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BY Judah Hirsch Labor
An important part of welcoming employees into the fold is through the company orientation process. The orientation is defined as “a function that allows a new employee to learn about the organization, what the expectations are in the position, who is responsible and accountable, and in general what they need to know to become an integral part of the company.” – Effortless HR blog
But contrary to common practice, experts advise that the orientation should also put emphasis on the employee himself, rather than the standard seminar where it’s all about the company. Here are a few guidelines on how to make your company orientation process an effective one.
The employee should feel that he is a good fit for the company.
After a brief primer on company structure, vision, and goals, it is also equally important for the orientation to focus on company culture. That way, the new hires will get a semblance as to how they will find their place in the company. Orientations which focused on “enabling newcomers to express their individuality” led to an increase in both employee retention and customer satisfaction, according to research by Administrative Science Quarterly. This shows that employees who feel that they belong, will absolutely put in their best efforts into the company, thus leading to good results.
The orientation process is only part of a well-rounded program.
Relying on the orientation process alone would not cut it. Even before applying to the company, the applicant must have already been assimilated into the company. This is called the ‘on-boarding process’, which familiarizes the employee to what the company is all about, and most importantly, job understanding and expectations. Ideally, the employee should have applied not because of the salary, but because he knows fully well that being part of this office will take him the furthest in his career goals. The HR must therefore see to it that the on-boarding and orientation should be part of a well-functioning whole, and that the respective goals for each program are not confused or overlap.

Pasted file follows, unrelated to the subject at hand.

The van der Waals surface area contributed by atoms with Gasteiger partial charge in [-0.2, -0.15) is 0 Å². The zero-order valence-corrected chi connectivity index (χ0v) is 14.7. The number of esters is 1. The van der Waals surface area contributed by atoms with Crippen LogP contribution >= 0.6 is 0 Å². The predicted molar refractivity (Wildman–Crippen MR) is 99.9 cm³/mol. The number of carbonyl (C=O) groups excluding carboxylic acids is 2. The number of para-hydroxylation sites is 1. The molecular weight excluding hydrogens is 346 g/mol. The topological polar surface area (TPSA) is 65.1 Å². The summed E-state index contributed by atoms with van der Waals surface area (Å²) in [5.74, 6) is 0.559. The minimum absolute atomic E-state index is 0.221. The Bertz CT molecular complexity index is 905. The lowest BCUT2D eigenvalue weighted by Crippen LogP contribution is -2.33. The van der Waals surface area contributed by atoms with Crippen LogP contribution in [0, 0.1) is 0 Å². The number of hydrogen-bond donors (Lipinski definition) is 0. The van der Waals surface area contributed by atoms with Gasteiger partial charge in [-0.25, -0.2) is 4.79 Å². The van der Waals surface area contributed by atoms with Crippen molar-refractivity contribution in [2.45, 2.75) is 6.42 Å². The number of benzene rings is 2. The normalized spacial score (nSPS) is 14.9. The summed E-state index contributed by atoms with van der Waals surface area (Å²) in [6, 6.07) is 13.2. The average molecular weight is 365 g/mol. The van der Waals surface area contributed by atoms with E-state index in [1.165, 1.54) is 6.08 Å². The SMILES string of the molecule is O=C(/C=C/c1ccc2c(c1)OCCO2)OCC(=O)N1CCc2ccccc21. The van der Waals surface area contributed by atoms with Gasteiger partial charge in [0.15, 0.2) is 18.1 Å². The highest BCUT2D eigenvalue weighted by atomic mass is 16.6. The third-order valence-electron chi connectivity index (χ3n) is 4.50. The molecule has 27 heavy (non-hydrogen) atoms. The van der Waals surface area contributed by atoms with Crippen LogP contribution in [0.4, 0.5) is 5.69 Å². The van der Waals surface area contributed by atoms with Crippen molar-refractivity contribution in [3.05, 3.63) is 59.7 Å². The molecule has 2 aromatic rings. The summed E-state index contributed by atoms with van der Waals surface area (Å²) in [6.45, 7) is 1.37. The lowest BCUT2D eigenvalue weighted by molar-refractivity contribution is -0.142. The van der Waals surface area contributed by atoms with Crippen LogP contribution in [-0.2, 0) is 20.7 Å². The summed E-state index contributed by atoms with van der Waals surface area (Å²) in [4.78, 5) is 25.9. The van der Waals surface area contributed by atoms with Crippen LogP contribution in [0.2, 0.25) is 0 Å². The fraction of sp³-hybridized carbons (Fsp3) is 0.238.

Keep the orientation brief but effective.
The ultimate goal of the company orientation process is for the employee to adjust and transition easily. Spending 2 weeks on orienting the employee would prove futile, as valuable man hours are wasted; office hours that could have been converted to productive company output. Thus, the HR must also see to it that the employee is fulfilling his end of the learning process. He must not be merely listening to the HR lectures; he must be taking down notes himself, or he must demonstrate (by way of a quiz, or a practical test with the client or customer) that he is qualified for his job description.
In fine, the company orientation process is important because it is one of the first impressions of the employee into the company. Lest he think of the company as a cold and uncaring structure, it must be impressed upon him that the company cares; a company that is ultimately interested in the success of its employees; a company that is in it for the long run.